South Korean based group launches 500,000 leaflets into North Korea despite warnings

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This is despite Pyongyang insisting it will retaliate to such actions, which have been cited as a cause for a breakdown in the relations between the two Koreas. North Korea cut a hotline with Seoul and blew up a joint liaison office. Mr Park said in a statement the leafleting was for “a struggle for justice for the sake of liberation of” North Koreans.

Local officials in South Korea are looking into the remarks.

They may call for an investigation as a potential safety threat for people who live near the border.

Mr Park referred to North Korean Supreme Leader Kim Jong-un as “an evil” and described his rule as “barbarism”.

He asked: “Though North Korean residents have become modern-day slaves with no basic rights, don’t they have the rights to know the truth?”

Mr Park has accused Seoul of sympathising with North Korea or caving into its threats.

An administrative order has been placed forbidding people from certain border areas from flying leaflets across the 38th parallel.

Anyone guilty of this faces up to a year in prison and a fine of ₩10m (£6,647.32).

North Korea does not tolerate outside criticism of the Kim family, who have governed the nation since its foundation.

Initially under Kim Il-Sung, then his son Kim Jong-il before the current Kim Jong-un.

When rumours circulated claiming Kim had died, speculation suggested his sister Kim Yo-jong would be the one to take over.

Ankit Panda, author of ‘Kim Jong-un and the Bomb’ told the Telegraph: “I hesitate to speculate too much on Kim Yo Jong being set up as a potential successor to Kim Jong Un, should his health suddenly deteriorate, but as an explanation for the ongoing surge in tensions, it’s quite compelling.

“In 2010, which was among the most dangerous years on the Korean Peninsula since the 1970s, North Korean attacks on South Korea were thought to be related to Kim Jong Un’s own succession under his father.”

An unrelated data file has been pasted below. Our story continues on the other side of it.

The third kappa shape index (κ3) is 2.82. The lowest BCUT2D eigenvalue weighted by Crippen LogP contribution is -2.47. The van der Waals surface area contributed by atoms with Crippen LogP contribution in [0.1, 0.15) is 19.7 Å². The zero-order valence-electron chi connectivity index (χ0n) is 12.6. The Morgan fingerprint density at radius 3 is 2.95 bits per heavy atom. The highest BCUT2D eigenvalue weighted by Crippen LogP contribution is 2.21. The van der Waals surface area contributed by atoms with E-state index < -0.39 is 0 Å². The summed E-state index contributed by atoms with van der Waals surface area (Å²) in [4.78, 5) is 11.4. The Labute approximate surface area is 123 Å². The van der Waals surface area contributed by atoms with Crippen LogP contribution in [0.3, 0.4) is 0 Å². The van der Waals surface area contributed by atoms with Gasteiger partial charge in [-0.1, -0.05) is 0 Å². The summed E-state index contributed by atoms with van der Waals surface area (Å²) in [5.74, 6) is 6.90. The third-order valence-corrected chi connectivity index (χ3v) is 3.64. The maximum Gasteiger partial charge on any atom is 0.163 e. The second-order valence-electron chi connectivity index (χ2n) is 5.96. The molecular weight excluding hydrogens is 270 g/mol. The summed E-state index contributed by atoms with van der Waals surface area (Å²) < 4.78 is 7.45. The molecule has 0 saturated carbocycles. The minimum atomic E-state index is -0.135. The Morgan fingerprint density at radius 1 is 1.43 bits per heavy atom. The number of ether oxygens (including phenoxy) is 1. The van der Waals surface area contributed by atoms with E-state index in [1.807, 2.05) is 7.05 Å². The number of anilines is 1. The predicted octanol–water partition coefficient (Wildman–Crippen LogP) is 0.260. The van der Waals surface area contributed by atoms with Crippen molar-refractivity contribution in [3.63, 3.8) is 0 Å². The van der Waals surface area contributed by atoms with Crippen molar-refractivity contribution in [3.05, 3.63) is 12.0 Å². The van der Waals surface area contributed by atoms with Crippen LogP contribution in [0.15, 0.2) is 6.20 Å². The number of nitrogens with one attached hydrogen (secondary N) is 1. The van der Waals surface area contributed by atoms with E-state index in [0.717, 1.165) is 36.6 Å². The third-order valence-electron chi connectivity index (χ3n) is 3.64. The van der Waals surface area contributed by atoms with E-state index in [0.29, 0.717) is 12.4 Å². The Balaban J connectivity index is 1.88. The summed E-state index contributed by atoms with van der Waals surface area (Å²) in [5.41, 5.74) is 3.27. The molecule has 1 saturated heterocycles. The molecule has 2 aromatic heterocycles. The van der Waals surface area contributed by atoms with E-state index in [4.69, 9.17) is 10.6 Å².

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Mintaro Oba, a former State Department official added: “It’s clear there is a serious effort underway to raise the domestic stature of Kim Yo Jong. The latest statements and actions she has taken aim to portray her at home as someone who is strong, decisive, and capable of leadership in her own right.”

State media from inside North Korea has, however, said the nation has suspended plans for military action against the South.

State media saw the decision was taken at a meeting chaired by Kim.

The Central Military Commission was said to have reached the decision after considering the “prevailing situation”.

Yonhap, a South Korean news agency, says the North has also begun to dismantle loudspeakers erected to transmit loud anti-South messages across the border.

According to the Korean Central News Agency, there was also discussion on measures to “further bolstering the war deterrent of the country.”

The sudden breakdown of relations even saw the resignation of Kim Yeon-chul, Seoul’s unification minister.

Mr Kim resigned on Wednesday.

President Moon Jae-in accepted the resignation on Friday.

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